Source: microbiolspec July 2019 vol. 7 no. 4 doi:10.1128/microbiolspec.GPP3-0027-2018
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Image of FIGURE 3
FIGURE 3

Model of the mycobacterial cell envelope. The cell envelope consists of a plasma membrane, a periplasm, the cell wall skeleton, and the outermost layer, called capsule in the case of pathogenic species. The plasma membrane is composed of phospholipids (e.g., PIM), lipopolysaccharides (e.g., LAM), and proteins, which include MmpL involved in the transport of lipids. The periplasmic space contains the GL and, presumably other proteins. The cell wall skeleton is made of peptidoglycan, arabinogalactan and mycolic acid residues that form the inner leaflet of the outer membrane (mycomembrane). The outer leaflet of the latter membrane is composed of various lipids, notably, trehalose mycolates. The capsular layer is a matrix of glucan that contains proteins, (lipo)polysaccharides, and small amounts of lipids. AM, arabinomannan; LAM, lipoAM; GL, granular layer; MmpL, mycobacterial membrane protein large; PIM, phosphatidyl inositol mannosides; PL, phospholipids; TDM, trehalose dimycolate; TMM, trehalose monomycolate.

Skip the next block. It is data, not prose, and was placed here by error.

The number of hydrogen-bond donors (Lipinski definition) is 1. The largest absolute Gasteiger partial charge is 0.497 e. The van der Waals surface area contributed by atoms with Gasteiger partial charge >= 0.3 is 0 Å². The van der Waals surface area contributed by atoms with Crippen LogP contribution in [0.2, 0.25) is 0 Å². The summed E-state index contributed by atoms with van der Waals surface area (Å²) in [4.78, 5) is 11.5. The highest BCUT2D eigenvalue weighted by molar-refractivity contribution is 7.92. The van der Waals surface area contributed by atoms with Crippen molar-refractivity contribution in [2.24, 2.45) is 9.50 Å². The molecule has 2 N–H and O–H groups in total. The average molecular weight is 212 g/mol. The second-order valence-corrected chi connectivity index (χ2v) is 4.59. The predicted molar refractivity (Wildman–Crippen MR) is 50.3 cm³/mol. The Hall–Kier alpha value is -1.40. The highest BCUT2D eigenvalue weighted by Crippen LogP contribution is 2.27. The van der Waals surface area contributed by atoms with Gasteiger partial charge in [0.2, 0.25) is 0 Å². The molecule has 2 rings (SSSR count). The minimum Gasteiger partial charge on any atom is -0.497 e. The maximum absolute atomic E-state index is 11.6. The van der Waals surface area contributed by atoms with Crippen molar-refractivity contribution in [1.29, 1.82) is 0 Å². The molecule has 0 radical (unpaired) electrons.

Source: microbiolspec July 2019 vol. 7 no. 4 doi:10.1128/microbiolspec.GPP3-0027-2018